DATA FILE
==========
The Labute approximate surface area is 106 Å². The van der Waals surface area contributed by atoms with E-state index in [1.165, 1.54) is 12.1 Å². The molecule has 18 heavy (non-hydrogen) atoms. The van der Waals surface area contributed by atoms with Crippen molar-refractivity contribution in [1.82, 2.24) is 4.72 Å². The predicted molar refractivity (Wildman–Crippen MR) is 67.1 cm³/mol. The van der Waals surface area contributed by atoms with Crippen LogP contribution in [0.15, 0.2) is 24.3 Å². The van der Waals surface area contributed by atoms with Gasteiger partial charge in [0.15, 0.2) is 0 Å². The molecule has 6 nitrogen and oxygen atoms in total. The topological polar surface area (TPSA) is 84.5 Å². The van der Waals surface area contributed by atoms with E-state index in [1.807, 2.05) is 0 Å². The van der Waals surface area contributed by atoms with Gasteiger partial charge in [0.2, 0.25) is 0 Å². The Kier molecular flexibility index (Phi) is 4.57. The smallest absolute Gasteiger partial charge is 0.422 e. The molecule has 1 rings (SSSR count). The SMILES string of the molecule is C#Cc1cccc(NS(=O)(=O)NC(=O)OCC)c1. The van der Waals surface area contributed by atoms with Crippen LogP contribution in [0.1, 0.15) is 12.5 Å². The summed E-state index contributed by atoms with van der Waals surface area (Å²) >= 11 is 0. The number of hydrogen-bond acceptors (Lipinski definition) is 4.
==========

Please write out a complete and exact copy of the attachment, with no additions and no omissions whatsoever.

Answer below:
The Labute approximate surface area is 106 Å². The van der Waals surface area contributed by atoms with E-state index in [1.165, 1.54) is 12.1 Å². The molecule has 18 heavy (non-hydrogen) atoms. The van der Waals surface area contributed by atoms with Crippen molar-refractivity contribution in [1.82, 2.24) is 4.72 Å². The predicted molar refractivity (Wildman–Crippen MR) is 67.1 cm³/mol. The van der Waals surface area contributed by atoms with Crippen LogP contribution in [0.15, 0.2) is 24.3 Å². The van der Waals surface area contributed by atoms with Gasteiger partial charge in [0.15, 0.2) is 0 Å². The molecule has 6 nitrogen and oxygen atoms in total. The topological polar surface area (TPSA) is 84.5 Å². The van der Waals surface area contributed by atoms with E-state index in [1.807, 2.05) is 0 Å². The van der Waals surface area contributed by atoms with Gasteiger partial charge in [0.2, 0.25) is 0 Å². The Kier molecular flexibility index (Phi) is 4.57. The smallest absolute Gasteiger partial charge is 0.422 e. The molecule has 1 rings (SSSR count). The SMILES string of the molecule is C#Cc1cccc(NS(=O)(=O)NC(=O)OCC)c1. The van der Waals surface area contributed by atoms with Crippen LogP contribution in [0.1, 0.15) is 12.5 Å². The summed E-state index contributed by atoms with van der Waals surface area (Å²) >= 11 is 0. The number of hydrogen-bond acceptors (Lipinski definition) is 4.